Windsor

Advocates say COVID-19 outbreak at Windsor homeless shelter was 'inevitable'

A COVID-19 outbreak at a Windsor homeless shelter has another organization concerned it's only "a matter of time" before it experiences the same. 

The facility was declared in outbreak on Sunday

The Salvation Army in Windsor is the first homeless shelter in the region to be experiencing a COVID-19 outbreak. (CBC)

A COVID-19 outbreak at a Windsor homelessness shelter has another organization concerned it's only "a matter of time" before it experiences the same. 

A COVID-19 outbreak was declared at The Salvation Army Center of Hope in Windsor by the Windsor-Essex County Health Unit on Dec. 27 — it's the region's first homelessness shelter to be experiencing one. 

The local health unit will not say how many cases are tied to the outbreak. The facility is one of 44 other places in outbreak across Windsor-Essex as of Tuesday. 

The Salvation Army did not want to provide an interview, but in an emailed statement to CBC News, it said it is working with the local health unit and "following all established protocols and processes."

The outbreak has executive director of Windsor's Downtown Mission Ron Dunn worried that his place will soon be next. 

"I believe that it's probably just a matter of time. We're still feeding 150 to 200 people three times a day," he said. "Where are these folks when they're not here? ... I have no idea. Are they being socially distant? Are they wearing their masks? I don't know. So yeah, it's definitely a concern for our staff and volunteers." 

Ron Dunn is the executive director of the Downtown Mission. He says he knows that people move between his locations and others on a daily basis. For this reason, he's always concerned COVID-19 might spread to his facility. (Dale Molnar/CBC)

Homelessness advocate Lisa Valente says she isn't surprised about the outbreak, considering the public health barriers encountered by people experiencing homelessness.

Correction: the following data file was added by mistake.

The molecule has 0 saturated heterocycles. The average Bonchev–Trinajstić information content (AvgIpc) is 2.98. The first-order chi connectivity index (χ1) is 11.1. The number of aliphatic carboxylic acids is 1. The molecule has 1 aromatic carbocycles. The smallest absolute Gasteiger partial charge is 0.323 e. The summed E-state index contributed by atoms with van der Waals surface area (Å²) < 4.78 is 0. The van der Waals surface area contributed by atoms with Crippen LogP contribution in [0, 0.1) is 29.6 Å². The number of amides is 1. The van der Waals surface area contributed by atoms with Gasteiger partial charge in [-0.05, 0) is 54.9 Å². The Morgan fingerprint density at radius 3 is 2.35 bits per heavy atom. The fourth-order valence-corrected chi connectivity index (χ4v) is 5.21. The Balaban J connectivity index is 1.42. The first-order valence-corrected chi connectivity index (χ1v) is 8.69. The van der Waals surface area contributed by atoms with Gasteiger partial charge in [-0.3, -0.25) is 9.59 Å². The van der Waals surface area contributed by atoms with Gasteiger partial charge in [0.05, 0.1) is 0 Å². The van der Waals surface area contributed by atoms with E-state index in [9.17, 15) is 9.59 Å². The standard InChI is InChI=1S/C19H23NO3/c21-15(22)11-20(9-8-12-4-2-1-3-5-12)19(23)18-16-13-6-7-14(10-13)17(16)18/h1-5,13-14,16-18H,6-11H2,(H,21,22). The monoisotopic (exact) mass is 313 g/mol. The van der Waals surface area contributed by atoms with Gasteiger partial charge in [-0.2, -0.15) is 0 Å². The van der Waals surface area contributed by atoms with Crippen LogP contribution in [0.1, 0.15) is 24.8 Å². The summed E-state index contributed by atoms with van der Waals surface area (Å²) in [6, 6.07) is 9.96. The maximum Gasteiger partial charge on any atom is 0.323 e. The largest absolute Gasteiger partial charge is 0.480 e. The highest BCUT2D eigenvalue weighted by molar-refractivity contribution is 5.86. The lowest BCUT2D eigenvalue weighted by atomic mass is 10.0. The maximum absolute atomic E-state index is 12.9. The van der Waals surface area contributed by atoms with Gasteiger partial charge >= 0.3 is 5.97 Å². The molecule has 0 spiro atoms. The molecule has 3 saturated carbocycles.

"I expected it, because when you're dealing with homelessness, they're coming across a lot of barriers," Valente said. "They might not have access to proper hand sanitation and they're in close quarters ... they're all together ... they're outside, they're in the close circle of friends and even when they're in the facilities, they are eating together." 

She added that they don't always have access to the most up to date information or guidance from public health. 

"I think it's inevitable because when you're in the mission and you're in shelter, yes, they are doing everything they can do to eliminate the spread of disease but ... once [the people] leave the facilities it's hard to track who's wearing a mask? Who's using hand sanitization? Who's using social distancing?"

WATCH: As the Salvation Army Centre of Hope deals with the effects of an outbreak, other shelter operators worry that that they could be next. In fact, Ron Dunn says a COVID-positive guest attended the Downtown Mission in the last few days.

Advocates talk about COVID-19 outbreak in homeless shelter

CBC News Windsor

6 months ago
2:17
Locals think it's only 'a matter of time' before other shelters also see an outbreak 2:17

Currently, the Downtown Mission has not had a COVID-19 outbreak, though Dunn says they did have a positive case last week that forced him and his staff to get tested. 

'We can't close'

If an outbreak were to take place, Dunn says unlike other industries, they can't just stop offering services because people depend on them. 

"We can't close, I can't imagine what happens to up to 200 people, three times a day with no food or shelter," Dunn said. "We don't have the luxury of saying 'well we're in an outbreak.' The show must go on, the work must continue. It's not like we can send them somewhere else." 

He said they'll continue to follow public health guidelines, but that they can't just shut down and leave people stranded or without supports. 

Homelessness advocate Lisa Valente says people experiencing homelessness encounter so many barriers that make it difficult. (Tony Smyth/CBC)

Valente agreed with Dunn and said there's no alternative. 

"It would have to be business as usual, the alternative is being out in the cold and freezing to death," she said, adding she's not sure what else can be done at this time as shelters are doing their best to keep health protocols in place. 

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